Would anybody mind telling me a little about Eastern Europe?
I found out that this organization I got accepted into has a program in Eastern Europe. When I called the company in L.A. today, I asked them where specifically and they told me it would be in Slovenia, Romania, and Bulgaria. In other words, it's in The Balkan Region. I know very little about that region. Here is what I do know. I know about Vlad Tepes and Nicolai Ceacescu. I know there's a lot of gypsies over there and they eat lots of yogurt. I know that the former Yugoslavian countries are still war-torn.I don't know about these specific countries, but I know in a lot of the former Eastern Bloc countries, the women outnumber the men about 5 to 1. I know that gymnastics are very big in those countries and there are lots of caves there, too. That's about all I do know. Would someone mind filling me in a little more on the culture there? Are there hot chicks in those countries like there are in the former Soviet countries? Do they have a lot of hot thermal springs there like they do in Hungary, The Czech Republic, and Slovakia?
I know Romania is part of the European Union now. So is Poland. But I also know that during the Cold War, it was part of the Soviet Bloc. Perhaps I worded that wrong.
Actually Slovakia was part of Czechoslovakia, not Slovenia. Slovenia was part of Yugoslavia. Meanwhile, I see no reason not to agree with everything else you had to say.
- FexLv 61 decade agoFavorite Answer
Correction. Romania IS part of the European Union. Why do people talk sh*t... ? I'll never understand it....
Anyway - Romania is the only Latin based language in Eastern Europe. We were conquered by the Romans and our language is a lot like Italian. Romanian is a romance language along with Spanish, French, Italian and Portuguese.
Bulgaria uses a different alphabet - Cyrillic, like the Russians. Former Yugoslavian countries use the same alphabet as English, but they are all Slavic languages.
I doubt you'll see much violence in Yugoslavia today. In fact, I will star this in the hope that some of my contacts like Goxy and her friends will see it and answer for their part.
Now, we don't eat a lot of yogurt. You are confusing us with the Turks - bad idea, lol, given our history. We still have a saying to this day, like if your room is a mess, your mom will say: "What happened? Did the Turks pass through here?" They were known to leave only disaster behind. While Romanians today have no issue with the Turks and they go on vacation in Turkey, we still have some pride in history and knowing the difference between one nation and another. Just a heads up and no offense. In fact all the "Balkan" countries have that issue since all were occupied by the Ottoman Empire at some point.
Yes, we have Gypsies or Roma. Who - in Eastern Europe doesn't? They originated in India, and their skin will be a little darker, but many have married Romanian people and sometimes it's hard to say whether one is a Gypsy or not. Either way - some are nice and some are not - just like any other race. Some have integrated into society and some still live like Borat - see movie, it was filmed in a Gypsy Romanian village, not in Kazakhstan.
Romania is not poor, not third world or anything like that. After a quarter century of communism things are slowly changing. Bucharest is over crowded, like any big city. There are some areas you absolutely need to avoid - see e-mail I sent you and check links. But, at night, Bucharest is alive. The best place for a guy like you is probably Cluj - university city, lots of foreigners and open minded Romanians. Timishoara, Sighisoara - also westernized more so than other places in our country. Moldavia (Moldova) has always been poor, more so than the rest of the country, but no less beautiful. Since you like Dracula so much, I recommend Transylvania - the places I mentioned above are in that region. Sighisoara was Vlad's birthplace but his castle is in Targovishte. Bran Castle is NOT his castle. It's crap for tourists. Either way, it is beautiful. Brashov is breathtaking, also lots of tourists and very westernized.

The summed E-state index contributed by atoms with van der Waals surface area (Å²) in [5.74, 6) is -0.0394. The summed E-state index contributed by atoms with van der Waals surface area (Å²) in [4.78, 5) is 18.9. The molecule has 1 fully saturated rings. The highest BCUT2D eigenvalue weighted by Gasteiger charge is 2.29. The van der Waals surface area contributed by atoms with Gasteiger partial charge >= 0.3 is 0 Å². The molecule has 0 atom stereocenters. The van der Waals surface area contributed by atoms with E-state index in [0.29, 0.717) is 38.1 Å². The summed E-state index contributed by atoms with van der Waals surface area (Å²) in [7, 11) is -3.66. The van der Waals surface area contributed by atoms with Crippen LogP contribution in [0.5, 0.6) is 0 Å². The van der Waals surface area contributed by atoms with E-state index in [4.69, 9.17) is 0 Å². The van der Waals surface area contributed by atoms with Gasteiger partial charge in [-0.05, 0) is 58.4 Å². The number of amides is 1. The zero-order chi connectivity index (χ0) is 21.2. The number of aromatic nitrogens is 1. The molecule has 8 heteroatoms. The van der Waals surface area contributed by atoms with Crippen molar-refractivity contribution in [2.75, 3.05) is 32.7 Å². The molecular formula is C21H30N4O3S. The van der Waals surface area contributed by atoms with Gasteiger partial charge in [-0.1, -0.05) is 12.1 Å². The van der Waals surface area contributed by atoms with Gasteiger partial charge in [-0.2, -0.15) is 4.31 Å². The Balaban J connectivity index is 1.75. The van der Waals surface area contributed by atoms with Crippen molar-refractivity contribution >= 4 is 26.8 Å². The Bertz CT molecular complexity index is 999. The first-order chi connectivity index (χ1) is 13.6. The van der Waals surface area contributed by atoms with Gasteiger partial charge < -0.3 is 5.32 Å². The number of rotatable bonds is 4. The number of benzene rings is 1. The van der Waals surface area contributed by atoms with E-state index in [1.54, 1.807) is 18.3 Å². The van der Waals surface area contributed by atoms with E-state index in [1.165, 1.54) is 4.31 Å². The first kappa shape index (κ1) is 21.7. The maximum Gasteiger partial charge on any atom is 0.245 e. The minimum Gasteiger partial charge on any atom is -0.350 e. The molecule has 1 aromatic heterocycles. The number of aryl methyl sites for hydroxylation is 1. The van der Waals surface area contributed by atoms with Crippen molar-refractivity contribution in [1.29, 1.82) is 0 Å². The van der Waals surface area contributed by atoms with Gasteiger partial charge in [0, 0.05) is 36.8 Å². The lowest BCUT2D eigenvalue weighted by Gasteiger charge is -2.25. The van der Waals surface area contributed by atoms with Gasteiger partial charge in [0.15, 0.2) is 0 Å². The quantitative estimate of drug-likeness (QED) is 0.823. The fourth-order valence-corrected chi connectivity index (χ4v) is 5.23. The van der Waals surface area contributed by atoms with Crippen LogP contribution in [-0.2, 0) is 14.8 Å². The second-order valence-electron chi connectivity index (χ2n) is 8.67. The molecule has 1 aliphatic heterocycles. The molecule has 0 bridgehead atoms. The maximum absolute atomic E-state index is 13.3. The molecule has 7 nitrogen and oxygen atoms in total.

Check youtube for No Reservations Romania, but remember the Romanians were insulted by this. To see their reaction, see Anthony Bourdain's blog on Romania. HUGE reaction from out people. His worst show ever, and I like Tony. Also see www.eslcafe.com, look up international forums and see Romania. You will be able to see posts from English speaking people who live in Romania now. "Bebsi", in particular, is very smart. Do a search for his posts in Romania. He lives there and is Irish of origin, married to a Romanian woman.
Hot chicks galore in my country. It puts American women (me included) to shame. They take care of themselves and look f-ing great. Be careful also of venereal diseases. ALWAYS wear a condom if... you know. Romania was #1 in VDs a few years ago, but I hear Britain took that title now. Don't quote me on Britain though.
Thermal springs, yes, we have them - Herculane is the most popular, but we have a lot more. Also, if you don't mind watching war movies, see Cold Mountain; it was filmed in Transylvania. According to the director that's where he found the most pristine mountains in the world... His words, not mine. I know Coppola bought a village/town called Buftea for filming too. Romania is up and coming that way. Last but not least, please watch Transylvania 6500. A funny movie with Michael Richards (Kramer from Seinfeld) to see how we all feel about foreigners who think Dracula was a vampire. Just a reality check for you so people don't laugh too hard when you ask about Dracula. ;-)
If you got more questions, e-mail me your phone number. I have no problem talking to you. I already talk to half of GWS....